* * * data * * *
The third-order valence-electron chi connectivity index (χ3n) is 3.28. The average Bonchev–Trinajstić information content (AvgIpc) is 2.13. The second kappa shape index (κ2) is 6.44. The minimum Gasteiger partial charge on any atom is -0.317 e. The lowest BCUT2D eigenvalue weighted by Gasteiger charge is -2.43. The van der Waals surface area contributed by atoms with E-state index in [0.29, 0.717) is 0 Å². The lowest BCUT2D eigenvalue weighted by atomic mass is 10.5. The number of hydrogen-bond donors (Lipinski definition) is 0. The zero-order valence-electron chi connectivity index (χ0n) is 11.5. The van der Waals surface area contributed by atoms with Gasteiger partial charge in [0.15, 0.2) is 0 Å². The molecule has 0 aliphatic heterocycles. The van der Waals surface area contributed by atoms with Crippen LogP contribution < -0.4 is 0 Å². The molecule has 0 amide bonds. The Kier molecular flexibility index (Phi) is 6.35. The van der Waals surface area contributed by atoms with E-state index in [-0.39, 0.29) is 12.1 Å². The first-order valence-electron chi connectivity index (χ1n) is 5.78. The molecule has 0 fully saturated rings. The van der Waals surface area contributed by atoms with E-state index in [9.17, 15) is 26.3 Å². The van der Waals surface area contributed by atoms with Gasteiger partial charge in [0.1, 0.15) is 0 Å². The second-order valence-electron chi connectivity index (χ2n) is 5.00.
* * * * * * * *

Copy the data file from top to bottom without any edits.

The third-order valence-electron chi connectivity index (χ3n) is 3.28. The average Bonchev–Trinajstić information content (AvgIpc) is 2.13. The second kappa shape index (κ2) is 6.44. The minimum Gasteiger partial charge on any atom is -0.317 e. The lowest BCUT2D eigenvalue weighted by Gasteiger charge is -2.43. The van der Waals surface area contributed by atoms with E-state index in [0.29, 0.717) is 0 Å². The lowest BCUT2D eigenvalue weighted by atomic mass is 10.5. The number of hydrogen-bond donors (Lipinski definition) is 0. The zero-order valence-electron chi connectivity index (χ0n) is 11.5. The van der Waals surface area contributed by atoms with Gasteiger partial charge in [0.15, 0.2) is 0 Å². The molecule has 0 aliphatic heterocycles. The van der Waals surface area contributed by atoms with Crippen LogP contribution < -0.4 is 0 Å². The molecule has 0 amide bonds. The Kier molecular flexibility index (Phi) is 6.35. The van der Waals surface area contributed by atoms with E-state index in [-0.39, 0.29) is 12.1 Å². The first-order valence-electron chi connectivity index (χ1n) is 5.78. The molecule has 0 fully saturated rings. The van der Waals surface area contributed by atoms with E-state index in [9.17, 15) is 26.3 Å². The van der Waals surface area contributed by atoms with Gasteiger partial charge in [0.1, 0.15) is 0 Å². The second-order valence-electron chi connectivity index (χ2n) is 5.00.